It’s not always the most famous climb that makes the best image. The Gotthard Pass on the cover of the book isn’t really used that much in races except the Tour of Swiss but it has all the elements to make a great picture. I visited it several times though before I got the shot I liked. It was late autumn and the grass had turned brown and there was a dusting of snow on the high ground which gave the perfect colour palette. I also love the Col du Santesch which doesn’t get used as it’s a dead end and also the Grosse Scheidegg which overlooks the north face of the Eiger at the top. There are so many stories linked to the Eiger so when you reach the top you really feel like you are standing in a place of history.
Does each mountain range have a distinct feel, any sort of character that gives each range or each climb its own character?
The Pyrenees are always lush and green on account of being near the warm Atlantic, the Dolomites are rugged, cold and brutal but equally beautiful and the Swiss Alps always feel like passes connecting places but have so much history attached to them.
Mountains: Epic Cycling Climbs
Mountains: Epic Cycling Climbs is a luxury coffee table photography book featuring large format images of the greatest cycling climbs. Photographed over a 6 year period, the project has been a passion that Michael has invested a lot of time, effort and love into. Featuring essays from ex-professionals like Romain Bardet, Greg LeMond, Stephen Roche, Lizzie Deignan, Philippa York, Andy Hampsten and many more, it’s clear that the stories are just as important as the images.
Michael Blann is a professional photographer from Hastings on the South Coast of England. He has been commissioned to create images for some of the biggest brands in cycling, thanks to his distinct talent in capturing the emotion of the sport. Before becoming a photographer Michael spent a year racing bikes for an elite team in Australia with dreams of one day competing in the Tour de France. When he’s not shooting ad campaigns you can still find him riding his bike and dreaming of the Tour. Buy his book or large format landscape print at his website and follow him on instagram and LinkedIn.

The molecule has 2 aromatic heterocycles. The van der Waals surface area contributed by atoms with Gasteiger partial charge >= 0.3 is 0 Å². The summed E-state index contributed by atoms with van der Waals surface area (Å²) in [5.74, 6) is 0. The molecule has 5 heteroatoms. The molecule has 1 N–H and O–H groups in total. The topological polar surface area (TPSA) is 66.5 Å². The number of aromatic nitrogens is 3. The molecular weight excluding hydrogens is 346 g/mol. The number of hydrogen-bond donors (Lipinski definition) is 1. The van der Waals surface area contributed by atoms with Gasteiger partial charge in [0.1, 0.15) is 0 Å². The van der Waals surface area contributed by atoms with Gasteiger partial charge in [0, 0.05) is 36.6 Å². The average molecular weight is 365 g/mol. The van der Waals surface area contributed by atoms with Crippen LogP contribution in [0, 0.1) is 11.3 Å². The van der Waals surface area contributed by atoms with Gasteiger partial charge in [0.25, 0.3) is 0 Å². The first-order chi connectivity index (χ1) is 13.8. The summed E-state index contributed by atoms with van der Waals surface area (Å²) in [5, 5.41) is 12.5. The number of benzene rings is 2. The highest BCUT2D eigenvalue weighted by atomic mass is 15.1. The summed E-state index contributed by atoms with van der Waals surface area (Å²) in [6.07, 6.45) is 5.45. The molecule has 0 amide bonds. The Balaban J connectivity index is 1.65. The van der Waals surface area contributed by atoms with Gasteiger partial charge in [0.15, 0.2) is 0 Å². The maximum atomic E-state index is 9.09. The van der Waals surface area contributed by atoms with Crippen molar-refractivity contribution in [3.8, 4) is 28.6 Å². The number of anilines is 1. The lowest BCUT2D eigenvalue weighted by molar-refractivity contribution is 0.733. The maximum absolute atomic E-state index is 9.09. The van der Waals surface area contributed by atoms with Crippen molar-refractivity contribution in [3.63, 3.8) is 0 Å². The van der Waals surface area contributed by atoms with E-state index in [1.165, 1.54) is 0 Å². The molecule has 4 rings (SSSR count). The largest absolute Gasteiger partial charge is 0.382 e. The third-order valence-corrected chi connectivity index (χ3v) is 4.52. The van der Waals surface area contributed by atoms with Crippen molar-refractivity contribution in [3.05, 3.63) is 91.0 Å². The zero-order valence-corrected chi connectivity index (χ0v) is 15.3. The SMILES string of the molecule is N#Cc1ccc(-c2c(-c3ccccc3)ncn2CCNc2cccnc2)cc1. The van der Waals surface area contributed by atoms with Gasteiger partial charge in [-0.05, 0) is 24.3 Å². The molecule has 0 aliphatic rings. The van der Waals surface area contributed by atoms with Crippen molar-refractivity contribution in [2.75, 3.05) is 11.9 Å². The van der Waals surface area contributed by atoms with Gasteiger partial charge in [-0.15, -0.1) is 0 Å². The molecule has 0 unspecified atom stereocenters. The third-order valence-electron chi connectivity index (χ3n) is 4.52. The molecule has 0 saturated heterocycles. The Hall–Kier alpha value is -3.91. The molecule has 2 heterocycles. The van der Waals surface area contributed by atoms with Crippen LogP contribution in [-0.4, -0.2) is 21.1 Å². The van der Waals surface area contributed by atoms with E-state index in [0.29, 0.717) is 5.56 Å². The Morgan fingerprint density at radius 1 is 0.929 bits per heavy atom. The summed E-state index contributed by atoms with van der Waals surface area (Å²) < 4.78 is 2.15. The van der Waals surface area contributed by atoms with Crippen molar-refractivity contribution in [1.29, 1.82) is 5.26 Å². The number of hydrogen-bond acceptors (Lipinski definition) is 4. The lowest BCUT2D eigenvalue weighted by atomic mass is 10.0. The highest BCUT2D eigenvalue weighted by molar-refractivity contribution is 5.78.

You just can’t help but be inspired by Michael’s work, just leafing through his book whets our appetite to ride. Many of the climbs you can see in the book and in his prints feature on our Trans Dolomites, Epic Trans Dolomites and Epic Trans Swiss trips. Whether you relish the challenge of conquering these epic climbs or long to be feel their intangible character up close, we can’t wait to introduce you to their beauty. Read more about the trips themselves below.
Trans Dolomites 2023
Made famous by the Giro d’Italia, the Stelvio, the Gavia, and the Mortirolo are just a few of the legendary climbs you’ll conquer on this magnificent route across the Dolomites and Italian Alps.
Ride the Sella Ronda loop, one of the most famous and impressive bike rides in Europe that includes 4 of the most stunning passes in the Dolomites: the Passo Pordoi, Passo Sella, Passo Gardena and the Passo Campolongo. With legendary climbs including the Passo Giau and Passo Fedaia, this breathtaking trip is one you won't want to miss.
EPIC Trans Dolomites 2023
Our newly designed route concludes with the infamous Monte Zoncolan. Starting under a banner that reads “Welcome to the Gates of Hell”, the Zoncolan, along with the Angliru in Spain, is widely considered the most difficult climb of the Grand Tours.
Make sure you have your climbing legs as we’ll also be riding the infamous Monte Crostis on the same day! We’ve designed one of the hardest routes across the Italian Alps and Dolomites, and you’ll thank us for it.
EPIC Trans Swiss
Nowhere are the Alps more stunning than in Switzerland, and our Trans-Swiss Challenge captures the very best of the Swiss Alps.
Ride the incredible St Gotthardpass – one of the few cobbled passes in Europe – and Grosse Scheidegg – with it’s views of the famous Eiger, one of the most dramatic climbs in Europe. In addition to these 2 unique climbs, you’ll also conquer the Furkapass, Albulapass, Nufenenpass, Ofenpass, Umbrailpass, Grimselpass, and even the Passo Stelvio!
Watch Michael's short film for more of his thoughts and motivation behind shooting the Mountains: Epic Cycling Climbs book. Film by John Ingle